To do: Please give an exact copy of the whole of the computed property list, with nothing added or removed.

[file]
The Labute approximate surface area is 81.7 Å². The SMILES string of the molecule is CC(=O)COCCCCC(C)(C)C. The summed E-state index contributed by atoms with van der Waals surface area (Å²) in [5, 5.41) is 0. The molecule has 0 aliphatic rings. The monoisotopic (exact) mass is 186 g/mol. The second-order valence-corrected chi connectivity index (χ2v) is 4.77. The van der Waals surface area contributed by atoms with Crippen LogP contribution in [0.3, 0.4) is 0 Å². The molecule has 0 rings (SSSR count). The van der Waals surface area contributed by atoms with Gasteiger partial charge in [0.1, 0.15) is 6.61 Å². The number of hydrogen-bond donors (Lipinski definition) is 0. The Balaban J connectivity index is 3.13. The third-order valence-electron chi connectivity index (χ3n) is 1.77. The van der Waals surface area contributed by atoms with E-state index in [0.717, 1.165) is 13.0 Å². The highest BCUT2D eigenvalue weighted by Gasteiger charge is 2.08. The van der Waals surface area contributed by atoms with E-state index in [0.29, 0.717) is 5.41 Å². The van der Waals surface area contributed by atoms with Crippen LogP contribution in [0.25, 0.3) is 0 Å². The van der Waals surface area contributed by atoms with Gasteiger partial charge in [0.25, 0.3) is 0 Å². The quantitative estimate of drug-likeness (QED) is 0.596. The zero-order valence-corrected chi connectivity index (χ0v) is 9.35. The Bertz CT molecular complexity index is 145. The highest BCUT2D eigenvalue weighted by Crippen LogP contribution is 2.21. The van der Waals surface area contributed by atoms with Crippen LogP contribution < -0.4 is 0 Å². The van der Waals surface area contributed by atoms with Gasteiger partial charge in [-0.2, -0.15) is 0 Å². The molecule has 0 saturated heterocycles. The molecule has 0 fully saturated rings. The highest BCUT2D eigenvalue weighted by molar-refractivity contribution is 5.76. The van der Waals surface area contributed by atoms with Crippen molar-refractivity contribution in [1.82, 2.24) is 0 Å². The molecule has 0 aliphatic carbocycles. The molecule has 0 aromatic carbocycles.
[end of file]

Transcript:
The Labute approximate surface area is 81.7 Å². The SMILES string of the molecule is CC(=O)COCCCCC(C)(C)C. The summed E-state index contributed by atoms with van der Waals surface area (Å²) in [5, 5.41) is 0. The molecule has 0 aliphatic rings. The monoisotopic (exact) mass is 186 g/mol. The second-order valence-corrected chi connectivity index (χ2v) is 4.77. The van der Waals surface area contributed by atoms with Crippen LogP contribution in [0.3, 0.4) is 0 Å². The molecule has 0 rings (SSSR count). The van der Waals surface area contributed by atoms with Gasteiger partial charge in [0.1, 0.15) is 6.61 Å². The number of hydrogen-bond donors (Lipinski definition) is 0. The Balaban J connectivity index is 3.13. The third-order valence-electron chi connectivity index (χ3n) is 1.77. The van der Waals surface area contributed by atoms with E-state index in [0.717, 1.165) is 13.0 Å². The highest BCUT2D eigenvalue weighted by Gasteiger charge is 2.08. The van der Waals surface area contributed by atoms with E-state index in [0.29, 0.717) is 5.41 Å². The van der Waals surface area contributed by atoms with Crippen LogP contribution in [0.25, 0.3) is 0 Å². The van der Waals surface area contributed by atoms with Gasteiger partial charge in [0.25, 0.3) is 0 Å². The quantitative estimate of drug-likeness (QED) is 0.596. The zero-order valence-corrected chi connectivity index (χ0v) is 9.35. The Bertz CT molecular complexity index is 145. The highest BCUT2D eigenvalue weighted by Crippen LogP contribution is 2.21. The van der Waals surface area contributed by atoms with Crippen LogP contribution < -0.4 is 0 Å². The van der Waals surface area contributed by atoms with Gasteiger partial charge in [-0.2, -0.15) is 0 Å². The molecule has 0 saturated heterocycles. The molecule has 0 fully saturated rings. The highest BCUT2D eigenvalue weighted by molar-refractivity contribution is 5.76. The van der Waals surface area contributed by atoms with Crippen molar-refractivity contribution in [1.82, 2.24) is 0 Å². The molecule has 0 aliphatic carbocycles. The molecule has 0 aromatic carbocycles.